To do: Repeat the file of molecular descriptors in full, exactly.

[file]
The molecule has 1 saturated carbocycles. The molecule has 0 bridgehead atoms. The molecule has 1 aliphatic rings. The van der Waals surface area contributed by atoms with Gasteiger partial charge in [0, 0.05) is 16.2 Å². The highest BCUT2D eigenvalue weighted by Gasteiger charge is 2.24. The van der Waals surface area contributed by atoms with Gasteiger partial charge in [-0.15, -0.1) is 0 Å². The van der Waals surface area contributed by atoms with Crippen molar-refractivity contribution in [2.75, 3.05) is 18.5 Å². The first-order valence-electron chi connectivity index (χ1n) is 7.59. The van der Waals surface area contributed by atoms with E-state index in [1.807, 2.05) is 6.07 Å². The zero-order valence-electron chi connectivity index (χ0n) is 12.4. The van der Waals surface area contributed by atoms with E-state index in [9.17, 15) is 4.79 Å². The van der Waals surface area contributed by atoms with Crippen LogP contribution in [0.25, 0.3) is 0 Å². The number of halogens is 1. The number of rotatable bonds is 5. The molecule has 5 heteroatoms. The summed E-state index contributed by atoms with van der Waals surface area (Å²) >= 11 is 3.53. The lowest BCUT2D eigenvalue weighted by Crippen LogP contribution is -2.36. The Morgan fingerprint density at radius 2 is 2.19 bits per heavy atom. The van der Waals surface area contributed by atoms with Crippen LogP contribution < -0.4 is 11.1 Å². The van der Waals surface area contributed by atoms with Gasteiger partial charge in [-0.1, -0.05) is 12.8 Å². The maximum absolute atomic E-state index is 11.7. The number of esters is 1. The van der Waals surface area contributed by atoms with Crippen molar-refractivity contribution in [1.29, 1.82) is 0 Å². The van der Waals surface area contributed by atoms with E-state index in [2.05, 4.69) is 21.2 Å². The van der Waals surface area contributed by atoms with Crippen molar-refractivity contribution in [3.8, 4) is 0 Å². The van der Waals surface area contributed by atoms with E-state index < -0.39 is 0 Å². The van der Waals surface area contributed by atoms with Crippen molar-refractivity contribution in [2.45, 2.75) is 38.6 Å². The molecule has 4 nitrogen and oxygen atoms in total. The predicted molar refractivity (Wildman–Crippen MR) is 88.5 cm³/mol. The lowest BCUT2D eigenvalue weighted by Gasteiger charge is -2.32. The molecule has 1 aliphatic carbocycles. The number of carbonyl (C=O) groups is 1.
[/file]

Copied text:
The molecule has 1 saturated carbocycles. The molecule has 0 bridgehead atoms. The molecule has 1 aliphatic rings. The van der Waals surface area contributed by atoms with Gasteiger partial charge in [0, 0.05) is 16.2 Å². The highest BCUT2D eigenvalue weighted by Gasteiger charge is 2.24. The van der Waals surface area contributed by atoms with Gasteiger partial charge in [-0.15, -0.1) is 0 Å². The van der Waals surface area contributed by atoms with Crippen molar-refractivity contribution in [2.75, 3.05) is 18.5 Å². The first-order valence-electron chi connectivity index (χ1n) is 7.59. The van der Waals surface area contributed by atoms with E-state index in [1.807, 2.05) is 6.07 Å². The zero-order valence-electron chi connectivity index (χ0n) is 12.4. The van der Waals surface area contributed by atoms with E-state index in [9.17, 15) is 4.79 Å². The van der Waals surface area contributed by atoms with Crippen LogP contribution in [0.25, 0.3) is 0 Å². The number of halogens is 1. The number of rotatable bonds is 5. The molecule has 5 heteroatoms. The summed E-state index contributed by atoms with van der Waals surface area (Å²) >= 11 is 3.53. The lowest BCUT2D eigenvalue weighted by Crippen LogP contribution is -2.36. The Morgan fingerprint density at radius 2 is 2.19 bits per heavy atom. The van der Waals surface area contributed by atoms with Crippen LogP contribution < -0.4 is 11.1 Å². The van der Waals surface area contributed by atoms with Gasteiger partial charge in [-0.1, -0.05) is 12.8 Å². The maximum absolute atomic E-state index is 11.7. The number of esters is 1. The van der Waals surface area contributed by atoms with Crippen molar-refractivity contribution in [1.29, 1.82) is 0 Å². The van der Waals surface area contributed by atoms with E-state index in [2.05, 4.69) is 21.2 Å². The van der Waals surface area contributed by atoms with Crippen molar-refractivity contribution in [3.8, 4) is 0 Å². The van der Waals surface area contributed by atoms with E-state index < -0.39 is 0 Å². The van der Waals surface area contributed by atoms with Crippen molar-refractivity contribution in [2.45, 2.75) is 38.6 Å². The molecule has 4 nitrogen and oxygen atoms in total. The predicted molar refractivity (Wildman–Crippen MR) is 88.5 cm³/mol. The lowest BCUT2D eigenvalue weighted by Gasteiger charge is -2.32. The molecule has 1 aliphatic carbocycles. The number of carbonyl (C=O) groups is 1.